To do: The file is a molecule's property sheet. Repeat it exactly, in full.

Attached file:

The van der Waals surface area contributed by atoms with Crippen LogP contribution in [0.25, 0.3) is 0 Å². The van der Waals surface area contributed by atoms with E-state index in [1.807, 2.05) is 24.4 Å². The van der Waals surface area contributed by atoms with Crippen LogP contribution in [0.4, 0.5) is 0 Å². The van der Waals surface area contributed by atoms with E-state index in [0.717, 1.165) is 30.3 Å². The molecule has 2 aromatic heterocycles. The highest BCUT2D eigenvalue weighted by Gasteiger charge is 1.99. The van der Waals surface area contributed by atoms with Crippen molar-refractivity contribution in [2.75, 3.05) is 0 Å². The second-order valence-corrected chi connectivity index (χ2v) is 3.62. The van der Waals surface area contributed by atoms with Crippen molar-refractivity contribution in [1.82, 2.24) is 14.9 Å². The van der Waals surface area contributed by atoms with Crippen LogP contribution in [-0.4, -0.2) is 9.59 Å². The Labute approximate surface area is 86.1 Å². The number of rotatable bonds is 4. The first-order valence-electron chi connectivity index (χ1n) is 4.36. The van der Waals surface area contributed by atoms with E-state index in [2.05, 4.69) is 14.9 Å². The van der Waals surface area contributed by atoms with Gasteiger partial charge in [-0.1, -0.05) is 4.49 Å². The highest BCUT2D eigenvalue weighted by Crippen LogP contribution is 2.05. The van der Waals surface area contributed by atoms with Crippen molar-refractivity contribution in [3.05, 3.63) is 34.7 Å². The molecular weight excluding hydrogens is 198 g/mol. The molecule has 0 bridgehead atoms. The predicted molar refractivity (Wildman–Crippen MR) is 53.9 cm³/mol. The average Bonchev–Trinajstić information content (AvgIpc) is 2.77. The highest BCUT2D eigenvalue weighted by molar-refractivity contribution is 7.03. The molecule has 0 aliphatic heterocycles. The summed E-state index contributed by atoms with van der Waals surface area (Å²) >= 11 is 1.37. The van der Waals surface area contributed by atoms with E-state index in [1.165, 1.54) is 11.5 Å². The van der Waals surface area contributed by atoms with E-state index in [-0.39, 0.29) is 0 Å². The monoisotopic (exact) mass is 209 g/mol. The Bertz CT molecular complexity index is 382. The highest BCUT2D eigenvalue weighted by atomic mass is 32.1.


The van der Waals surface area contributed by atoms with Crippen LogP contribution in [0.25, 0.3) is 0 Å². The van der Waals surface area contributed by atoms with E-state index in [1.807, 2.05) is 24.4 Å². The van der Waals surface area contributed by atoms with Crippen LogP contribution in [0.4, 0.5) is 0 Å². The van der Waals surface area contributed by atoms with E-state index in [0.717, 1.165) is 30.3 Å². The molecule has 2 aromatic heterocycles. The highest BCUT2D eigenvalue weighted by Gasteiger charge is 1.99. The van der Waals surface area contributed by atoms with Crippen molar-refractivity contribution in [2.75, 3.05) is 0 Å². The second-order valence-corrected chi connectivity index (χ2v) is 3.62. The van der Waals surface area contributed by atoms with Crippen molar-refractivity contribution in [1.82, 2.24) is 14.9 Å². The van der Waals surface area contributed by atoms with Crippen LogP contribution in [-0.4, -0.2) is 9.59 Å². The Labute approximate surface area is 86.1 Å². The number of rotatable bonds is 4. The first-order valence-electron chi connectivity index (χ1n) is 4.36. The van der Waals surface area contributed by atoms with E-state index in [2.05, 4.69) is 14.9 Å². The van der Waals surface area contributed by atoms with Gasteiger partial charge in [-0.1, -0.05) is 4.49 Å². The highest BCUT2D eigenvalue weighted by Crippen LogP contribution is 2.05. The van der Waals surface area contributed by atoms with Crippen molar-refractivity contribution in [3.05, 3.63) is 34.7 Å². The molecular weight excluding hydrogens is 198 g/mol. The molecule has 0 bridgehead atoms. The predicted molar refractivity (Wildman–Crippen MR) is 53.9 cm³/mol. The average Bonchev–Trinajstić information content (AvgIpc) is 2.77. The highest BCUT2D eigenvalue weighted by molar-refractivity contribution is 7.03. The molecule has 0 aliphatic heterocycles. The summed E-state index contributed by atoms with van der Waals surface area (Å²) >= 11 is 1.37. The van der Waals surface area contributed by atoms with E-state index in [1.165, 1.54) is 11.5 Å². The van der Waals surface area contributed by atoms with E-state index in [-0.39, 0.29) is 0 Å². The monoisotopic (exact) mass is 209 g/mol. The Bertz CT molecular complexity index is 382. The highest BCUT2D eigenvalue weighted by atomic mass is 32.1.